Journalist smuggled a flash drive with photos and videos inside a candy while leaving Mariupol
Ukrainian journalist Vyacheslav Tverdokhlib, who lived in Mariupol when the full-scale invasion started, managed to smuggle a flash drive with photos and videos from the occupied city to Ukraine's free territory in a candy.
He told Radio Liberty about his experiences in the besieged city.
He decided to leave Mariupol for the free territory of Ukraine in March 2022. Tverdokhlib walked 30 kilometers on foot.
The journalist was able to take a flash drive with hundreds of photos and videos taken in the city, hidden inside a candy. Later, this footage of Russia's war crimes – bodies in the city's boulevards, the fire in the drama theater, the aftermath of airstrikes – went viral globally.
On the eve of February 24, 2022, Vyacheslav worked at the municipal TV channel "TV7". In the first days of the full-scale invasion, he left his own apartment and moved to the volunteer hub Khalabuda. He and other men delivered food and water to basements and bomb shelters where the locals where hiding from shelling.
The journalist tried to record everything he saw in the streets of Mariupol with his phone: "I was filming what I saw, what was happening. The airstrikes were frequent back then, constant shelling. They were firing at us from everything, even using naval aviation. It was impossible to film on camera. First, because of how eclectic it all was, and secondly, some people, say, lining for humanitarian aid would react aggressively."
The journalist noted that he was aware that some shots ha had taken in the streets of the city had historical value: the bodies of people in the city's boulevards, the aftermath of Russian strikes.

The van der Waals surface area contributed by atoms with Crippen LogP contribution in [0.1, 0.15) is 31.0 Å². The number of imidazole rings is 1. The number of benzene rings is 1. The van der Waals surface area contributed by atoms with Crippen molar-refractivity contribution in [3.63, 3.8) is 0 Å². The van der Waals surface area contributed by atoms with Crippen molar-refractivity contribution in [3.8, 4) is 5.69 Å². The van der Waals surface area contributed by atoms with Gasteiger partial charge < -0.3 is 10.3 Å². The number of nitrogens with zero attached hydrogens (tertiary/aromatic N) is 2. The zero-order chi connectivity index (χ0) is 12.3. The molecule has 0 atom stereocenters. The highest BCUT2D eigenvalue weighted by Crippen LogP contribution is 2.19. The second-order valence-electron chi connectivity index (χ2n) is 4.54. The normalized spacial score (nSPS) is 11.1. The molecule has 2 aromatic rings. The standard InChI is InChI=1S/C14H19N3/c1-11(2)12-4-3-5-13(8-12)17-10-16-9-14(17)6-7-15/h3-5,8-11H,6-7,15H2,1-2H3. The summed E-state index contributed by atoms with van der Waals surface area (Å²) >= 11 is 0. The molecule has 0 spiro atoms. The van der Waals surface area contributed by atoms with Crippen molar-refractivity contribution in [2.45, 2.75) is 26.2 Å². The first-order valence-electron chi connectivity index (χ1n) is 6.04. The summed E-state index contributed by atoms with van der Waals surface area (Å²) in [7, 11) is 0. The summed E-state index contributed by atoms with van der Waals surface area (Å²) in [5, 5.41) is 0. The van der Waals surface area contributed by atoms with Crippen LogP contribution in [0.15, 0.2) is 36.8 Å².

"I saw dead bodies in the streets. It was a very widespread thing to see. At public transport stops, and one dead man lay for a very long time by the 'Thousand Trinkets' (a store. – Ed.). At the bus stop on Metalurhiv Avenue there was an elderly woman wrapped up, in a sled... She had a name and an address written on her. Under the bridges, near the tower, where people would carry the corpses. On benches in parks, on playgrounds. They would take them out there. There were a lot of corpses. People tried to bury them, but the ground was frozen. They would bury them right in the yards of their houses or in shell craters. Those whose identities were known, those who were buried by their neighbors, had their graves signed. Others – no..." the journalist recalled.
Vyacheslav also remarked that it was historically important that he had managed to film something that only existed for a short while. "I realized that it must be filmed, because it would either be destroyed later, or they would make so that it's no longer there. The city that existed before February 24 will forever remain in our memory. Even after the city is liberated, something will be cleared away, something will be rebuilt. Which is why we have to show everything they did there," he believes.
The journalist's decision to flee was made later, when there was a filming near the volunteer hub. On March 19, there was fighting in the streets in the neighborhood. And then people with white armbands – Russian soldiers – came to the volunteers.